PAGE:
The company said it assumed that the website was based overseas. Once Navanti discovered that Warsame lived in Minnesota, “we immediately turned that information over to the U.S. Government and to relevant law enforcement agencies, as both regulations and our own guidelines dictate.” Navanti also said that it did not know that Warsame was a U.S. citizen and that it collected only public information about him.

“We don’t deal with domestic. End of issue,” Andrew Black, Navanti’s chief executive, said in an interview. “We turned it over to the cognizant authorities. That’s where we stopped.”

Navanti’s report, however, indicates that the company knew at an earlier stage that Warsame resided in the U.S. It describes him as “a young man who lives in Minnesota, is known for his extremist believes [sic] by Minneapolis Somali residents.”

The two unnamed Navanti employees who wrote the analysis — both native Somalis — also cited secondhand information that their “friends in Minnesota” had provided about Warsame, the report said.

Black declined to identify the arm of the Defense Department that Navanti was working for or to explain what the military was doing with the information that his company collected and analyzed. It’s unclear whether the military carried out a messaging campaign aimed at Warsame’s site.

Public records, however, show that Navanti was working as a subcontractor for the Special Operations Command to help conduct “information operations to engage local populations and counter nefarious influences” in Africa and Europe.

Navanti was hired to perform “research and analysis” about al-Qaida and affiliated groups in Africa, according to contracting documents posted online by the government. The partially redacted documents state that the company’s research methods “fit the unique needs” of military information support operations.

In 2010, the U.S. military stopped using the phrase “psychological operations” because of its negative connotations. Instead, it adopted a blander term, “military information support operations,” or MISO.

Lt. Col. Damien Pickart, a Pentagon spokesman, said Navanti’s research is unclassified. He said in an email it is “designed to address planning gaps” for Special Operations forces in Africa and Europe, “not just specific capabilities like Military Information Support Operations.”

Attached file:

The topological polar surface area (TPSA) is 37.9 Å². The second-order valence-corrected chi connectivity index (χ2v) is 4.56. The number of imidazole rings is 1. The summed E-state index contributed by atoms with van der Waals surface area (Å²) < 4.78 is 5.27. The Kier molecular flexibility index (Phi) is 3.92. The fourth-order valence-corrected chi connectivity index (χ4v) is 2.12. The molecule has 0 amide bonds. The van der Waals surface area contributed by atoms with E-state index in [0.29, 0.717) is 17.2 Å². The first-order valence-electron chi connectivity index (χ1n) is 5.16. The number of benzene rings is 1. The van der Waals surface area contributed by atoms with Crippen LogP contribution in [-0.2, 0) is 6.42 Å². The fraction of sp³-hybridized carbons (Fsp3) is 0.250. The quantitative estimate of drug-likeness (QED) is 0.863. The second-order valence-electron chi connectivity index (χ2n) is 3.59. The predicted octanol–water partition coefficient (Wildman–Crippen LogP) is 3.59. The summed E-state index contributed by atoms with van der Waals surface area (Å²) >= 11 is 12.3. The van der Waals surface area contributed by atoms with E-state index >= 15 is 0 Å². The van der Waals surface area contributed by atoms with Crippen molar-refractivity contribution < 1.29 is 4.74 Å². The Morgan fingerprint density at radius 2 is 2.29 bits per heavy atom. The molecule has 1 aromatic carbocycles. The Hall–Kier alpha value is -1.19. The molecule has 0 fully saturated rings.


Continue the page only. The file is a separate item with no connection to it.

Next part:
“If a U.S. person was identified as a potential risk or threat as a result of a search — as in the case of the research on al-Shabab websites like Somalimidnimo.com — they direct the contractor to discontinue that research,” Pickart added.

He said Navanti “is not involved in production and dissemination of MISO products.” But he declined to say how the military might have used the firm’s research.

Warsame has not been charged with a crime, and it is unclear whether he is under formal investigation by the FBI.

Between shifts as a city bus driver, the 30-year-old Warsame runs his website from home — a one-man show. Most of the news and commentary is in Somali, though several items each day are posted in English, including links to CNN. The site aggregates items from others and has reader submissions, but Warsame also posts original articles and interviews under his byline.

It takes only a cursory glance at the website to see that Warsame views the world through the lens of a fundamentalist Muslim. He strongly opposes military intervention in Somalia by the U.S., Ethiopia, Kenya and other countries. He features material portraying al-Shabab as freedom fighters, not terrorists. He also says that he welcomes dissenting views.

But Warsame said he steers clear of posting anything that could be construed as fundraising or recruiting for al-Shabab. Such activities are prohibited by U.S. law.

“I’m an American citizen,” Warsame said in Minneapolis, home to the largest concentration of Somali refugees in the country. “I don’t support al-Qaida. I don’t support al-Shabab. I don’t send them money. I’m not supporting killing anyone.

“I just want the community to know what’s going on,” he added. “My job is to allow people to express their views. It’s news. It’s public information. People want to know what the professors are saying, students are saying, what the single moms are saying, what al-Shabab are saying.”

In June 2012, Warsame said, a Google Alert notified him that his website had been mentioned in a document posted on the Internet. It was Navanti’s research report, posted on OpenSource.gov, a federal website.